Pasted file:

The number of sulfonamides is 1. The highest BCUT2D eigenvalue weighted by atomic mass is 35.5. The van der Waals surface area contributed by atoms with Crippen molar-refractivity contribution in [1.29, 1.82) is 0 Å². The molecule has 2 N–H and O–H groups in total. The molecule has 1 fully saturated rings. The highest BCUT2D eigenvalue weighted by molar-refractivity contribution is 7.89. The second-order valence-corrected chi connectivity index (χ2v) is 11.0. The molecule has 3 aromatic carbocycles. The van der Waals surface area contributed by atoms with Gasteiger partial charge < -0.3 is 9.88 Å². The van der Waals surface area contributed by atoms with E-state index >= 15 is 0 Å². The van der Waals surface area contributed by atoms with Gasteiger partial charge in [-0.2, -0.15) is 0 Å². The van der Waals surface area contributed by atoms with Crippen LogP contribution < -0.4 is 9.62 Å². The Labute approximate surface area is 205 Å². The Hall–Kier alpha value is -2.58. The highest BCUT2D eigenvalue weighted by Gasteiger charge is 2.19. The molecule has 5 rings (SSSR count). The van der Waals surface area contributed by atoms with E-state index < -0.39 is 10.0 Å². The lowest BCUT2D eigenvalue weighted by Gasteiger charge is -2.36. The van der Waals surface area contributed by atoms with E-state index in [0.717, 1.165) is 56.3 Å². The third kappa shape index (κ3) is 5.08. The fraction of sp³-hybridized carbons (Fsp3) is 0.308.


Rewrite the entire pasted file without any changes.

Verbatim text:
The number of sulfonamides is 1. The highest BCUT2D eigenvalue weighted by atomic mass is 35.5. The van der Waals surface area contributed by atoms with Crippen molar-refractivity contribution in [1.29, 1.82) is 0 Å². The molecule has 2 N–H and O–H groups in total. The molecule has 1 fully saturated rings. The highest BCUT2D eigenvalue weighted by molar-refractivity contribution is 7.89. The second-order valence-corrected chi connectivity index (χ2v) is 11.0. The molecule has 3 aromatic carbocycles. The van der Waals surface area contributed by atoms with Gasteiger partial charge < -0.3 is 9.88 Å². The van der Waals surface area contributed by atoms with E-state index >= 15 is 0 Å². The van der Waals surface area contributed by atoms with Gasteiger partial charge in [-0.2, -0.15) is 0 Å². The van der Waals surface area contributed by atoms with Crippen LogP contribution < -0.4 is 9.62 Å². The Labute approximate surface area is 205 Å². The Hall–Kier alpha value is -2.58. The highest BCUT2D eigenvalue weighted by Gasteiger charge is 2.19. The molecule has 5 rings (SSSR count). The van der Waals surface area contributed by atoms with E-state index < -0.39 is 10.0 Å². The lowest BCUT2D eigenvalue weighted by Gasteiger charge is -2.36. The van der Waals surface area contributed by atoms with E-state index in [0.717, 1.165) is 56.3 Å². The third kappa shape index (κ3) is 5.08. The fraction of sp³-hybridized carbons (Fsp3) is 0.308.